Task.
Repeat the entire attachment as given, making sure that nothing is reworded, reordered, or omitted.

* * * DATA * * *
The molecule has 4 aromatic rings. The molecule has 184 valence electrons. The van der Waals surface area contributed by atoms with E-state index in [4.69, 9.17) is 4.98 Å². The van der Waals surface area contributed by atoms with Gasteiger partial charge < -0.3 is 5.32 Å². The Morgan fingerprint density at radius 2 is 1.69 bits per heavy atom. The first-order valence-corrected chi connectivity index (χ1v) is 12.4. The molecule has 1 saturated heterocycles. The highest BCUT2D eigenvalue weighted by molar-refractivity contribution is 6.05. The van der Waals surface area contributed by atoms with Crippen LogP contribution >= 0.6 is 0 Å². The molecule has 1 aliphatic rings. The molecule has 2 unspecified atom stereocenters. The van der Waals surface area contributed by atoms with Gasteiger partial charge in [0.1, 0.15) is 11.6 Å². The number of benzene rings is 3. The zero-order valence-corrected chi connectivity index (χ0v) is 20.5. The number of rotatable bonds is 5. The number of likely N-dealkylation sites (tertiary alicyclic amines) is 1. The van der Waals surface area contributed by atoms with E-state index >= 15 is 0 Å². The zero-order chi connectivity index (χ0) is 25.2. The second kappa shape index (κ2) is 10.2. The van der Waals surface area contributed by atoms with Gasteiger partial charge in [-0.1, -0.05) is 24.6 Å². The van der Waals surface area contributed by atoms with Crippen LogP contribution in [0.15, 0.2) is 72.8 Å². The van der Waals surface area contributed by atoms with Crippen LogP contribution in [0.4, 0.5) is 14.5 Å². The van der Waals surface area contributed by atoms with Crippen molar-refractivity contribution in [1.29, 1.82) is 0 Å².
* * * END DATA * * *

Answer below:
The molecule has 4 aromatic rings. The molecule has 184 valence electrons. The van der Waals surface area contributed by atoms with E-state index in [4.69, 9.17) is 4.98 Å². The van der Waals surface area contributed by atoms with Gasteiger partial charge < -0.3 is 5.32 Å². The Morgan fingerprint density at radius 2 is 1.69 bits per heavy atom. The first-order valence-corrected chi connectivity index (χ1v) is 12.4. The molecule has 1 saturated heterocycles. The highest BCUT2D eigenvalue weighted by molar-refractivity contribution is 6.05. The van der Waals surface area contributed by atoms with Crippen LogP contribution >= 0.6 is 0 Å². The molecule has 1 aliphatic rings. The molecule has 2 unspecified atom stereocenters. The van der Waals surface area contributed by atoms with Gasteiger partial charge in [0.1, 0.15) is 11.6 Å². The number of benzene rings is 3. The zero-order valence-corrected chi connectivity index (χ0v) is 20.5. The number of rotatable bonds is 5. The number of likely N-dealkylation sites (tertiary alicyclic amines) is 1. The van der Waals surface area contributed by atoms with E-state index >= 15 is 0 Å². The zero-order chi connectivity index (χ0) is 25.2. The second kappa shape index (κ2) is 10.2. The van der Waals surface area contributed by atoms with Gasteiger partial charge in [-0.1, -0.05) is 24.6 Å². The van der Waals surface area contributed by atoms with Crippen LogP contribution in [0.15, 0.2) is 72.8 Å². The van der Waals surface area contributed by atoms with Crippen LogP contribution in [0.4, 0.5) is 14.5 Å². The van der Waals surface area contributed by atoms with Crippen molar-refractivity contribution in [1.29, 1.82) is 0 Å².